Over at www.hubarts.com, Joel Brown keeps returning to the same meme when discussing the press preview of the new Shepard Fairey show at the ICA:
Several camera crews, a horde of still photographers and an unusually large crowd of print and pixel reporters turned up - the kind of turnout that usually greets some MFA crowd-pleaser, although this group was younger than usual and more likely to be wearing black . . .
The artist, not yet 40, turned up on Tuesday in retro Converse and a Clash t-shirt; among this weekend's opening festivities is Friday night's Experiment party, where he'll be manning the DJ booth until midnight. Of course if this was New York or Miami or L.A., he'd start spinning tunes at midnight, but ... walk before we can run, right?
After four full paragraphs of fluffing clubbers under 40, Brown suddenly seems to wake up a bit with:
Oh, and what about the art, you ask?
But there's not really much to say about the art beyond the fact that it's been done by someone young - or at least, the very first thing Brown says is:
For some, it will be a generational question.
No. Really? And then:
"Is the show also going to include the Xerox machine he used to make his 'art'?" snarked one over-40 friend of mine, the single quotes audible in his tone.
Stupid old coot! He just doesn't get it. Brown finally gets down to something like criticism (it's actually more like promotion):
. . . for those more comfortable with DIY [that's Do It Yourself, all you old farts reading this] art that remixes familiar media tropes to comment on advertising, propaganda and our consumer culture, Fairey's mass-produced posters are compelling . . . It's easy to see how Soviet posters of courageous proletarians influenced "Obama Hope," and Fairey's work around the Iraq war is visually arresting and reminiscent of Chinese and Vietnamese propaganda from the '60s. It's also suprisingly beautiful itself, colorful and collagey.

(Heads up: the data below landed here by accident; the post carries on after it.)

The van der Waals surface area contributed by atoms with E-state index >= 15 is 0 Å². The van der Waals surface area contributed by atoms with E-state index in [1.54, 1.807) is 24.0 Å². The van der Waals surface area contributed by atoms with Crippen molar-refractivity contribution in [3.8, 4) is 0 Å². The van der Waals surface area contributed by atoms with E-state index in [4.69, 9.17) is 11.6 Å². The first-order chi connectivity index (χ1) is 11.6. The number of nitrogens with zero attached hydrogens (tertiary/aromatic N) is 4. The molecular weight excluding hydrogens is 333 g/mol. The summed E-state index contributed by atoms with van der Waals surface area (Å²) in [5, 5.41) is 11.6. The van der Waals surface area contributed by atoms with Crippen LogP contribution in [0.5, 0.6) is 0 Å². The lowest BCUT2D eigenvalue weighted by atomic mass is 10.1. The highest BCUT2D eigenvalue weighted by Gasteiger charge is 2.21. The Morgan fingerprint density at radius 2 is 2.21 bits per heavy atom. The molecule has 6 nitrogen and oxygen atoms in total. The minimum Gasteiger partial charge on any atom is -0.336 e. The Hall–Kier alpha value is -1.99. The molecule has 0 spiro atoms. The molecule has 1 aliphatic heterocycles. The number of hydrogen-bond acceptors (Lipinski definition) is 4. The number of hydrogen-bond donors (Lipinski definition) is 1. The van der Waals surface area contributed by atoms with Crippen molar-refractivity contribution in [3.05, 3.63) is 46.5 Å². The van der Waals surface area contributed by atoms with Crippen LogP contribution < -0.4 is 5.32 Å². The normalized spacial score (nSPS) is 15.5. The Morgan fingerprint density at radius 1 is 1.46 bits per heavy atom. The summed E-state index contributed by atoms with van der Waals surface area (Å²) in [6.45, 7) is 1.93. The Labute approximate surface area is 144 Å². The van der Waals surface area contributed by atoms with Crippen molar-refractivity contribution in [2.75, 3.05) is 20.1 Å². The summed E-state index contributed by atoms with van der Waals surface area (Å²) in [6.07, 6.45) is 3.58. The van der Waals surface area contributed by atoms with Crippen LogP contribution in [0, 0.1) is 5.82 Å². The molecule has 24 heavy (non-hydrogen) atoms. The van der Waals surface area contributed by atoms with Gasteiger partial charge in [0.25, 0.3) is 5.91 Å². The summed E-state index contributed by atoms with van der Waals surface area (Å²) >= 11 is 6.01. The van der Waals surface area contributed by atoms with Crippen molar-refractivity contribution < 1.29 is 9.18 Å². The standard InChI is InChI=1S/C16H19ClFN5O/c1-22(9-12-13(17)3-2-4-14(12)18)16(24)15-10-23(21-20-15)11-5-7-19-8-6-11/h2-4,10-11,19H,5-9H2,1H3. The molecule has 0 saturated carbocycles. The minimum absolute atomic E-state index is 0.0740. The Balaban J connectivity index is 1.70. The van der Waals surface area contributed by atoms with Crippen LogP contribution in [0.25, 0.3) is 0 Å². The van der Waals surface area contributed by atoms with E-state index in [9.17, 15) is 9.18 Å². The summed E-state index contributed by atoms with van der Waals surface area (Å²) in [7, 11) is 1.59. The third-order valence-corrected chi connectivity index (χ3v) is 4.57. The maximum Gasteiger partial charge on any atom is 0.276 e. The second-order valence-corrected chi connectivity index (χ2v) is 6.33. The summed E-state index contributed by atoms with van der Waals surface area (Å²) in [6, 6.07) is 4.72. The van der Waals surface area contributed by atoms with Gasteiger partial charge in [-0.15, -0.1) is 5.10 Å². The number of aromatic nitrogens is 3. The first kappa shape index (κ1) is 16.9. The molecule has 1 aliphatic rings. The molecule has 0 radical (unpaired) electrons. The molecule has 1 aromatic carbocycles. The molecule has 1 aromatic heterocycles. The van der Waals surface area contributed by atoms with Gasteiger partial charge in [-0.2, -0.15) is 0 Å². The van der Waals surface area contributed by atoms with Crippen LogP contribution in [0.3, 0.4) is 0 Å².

Okay, Fairey's work is - well, basically like other propaganda (I could hardly disagree - some even call Fairey a plagiarist), and it's "colorful and collagey." Right. As you can no doubt tell, I happen to be a Fairey skeptic; and, needless to say, I'm well over 40 (that's me up at the top of the post). The Obama poster is good, yes, but - well, not great, and Andre the Giant and "Obey" are nothing next to, say the work of Banksy (at right), who I imagine is under 40, too. So if I'm over 40, why do I like Banksy but not Fairey? I'm not sure Joel Brown would have an answer to that one.
And let's just do a little thought experiment, shall we, and replace the age-related comments with race-related comments in Brown's writing. So the first paragraphs become:
Several camera crews, a horde of still photographers and an unusually large crowd of print and pixel reporters turned up - the kind of turnout that usually greets some MFA crowd-pleaser, although this group was whiter than usual and more likely to be blonde . . . the artist, who is full-blooded Caucasian, turned up on Tuesday in retro Converse and a Clash t-shirt . . . what about the art, you ask? For some it will be a question of race loyalty . . .
Now I know Joel Brown would never write anything like that second version.
So why did he write the first one? Isn't ageism a form of prejudice too?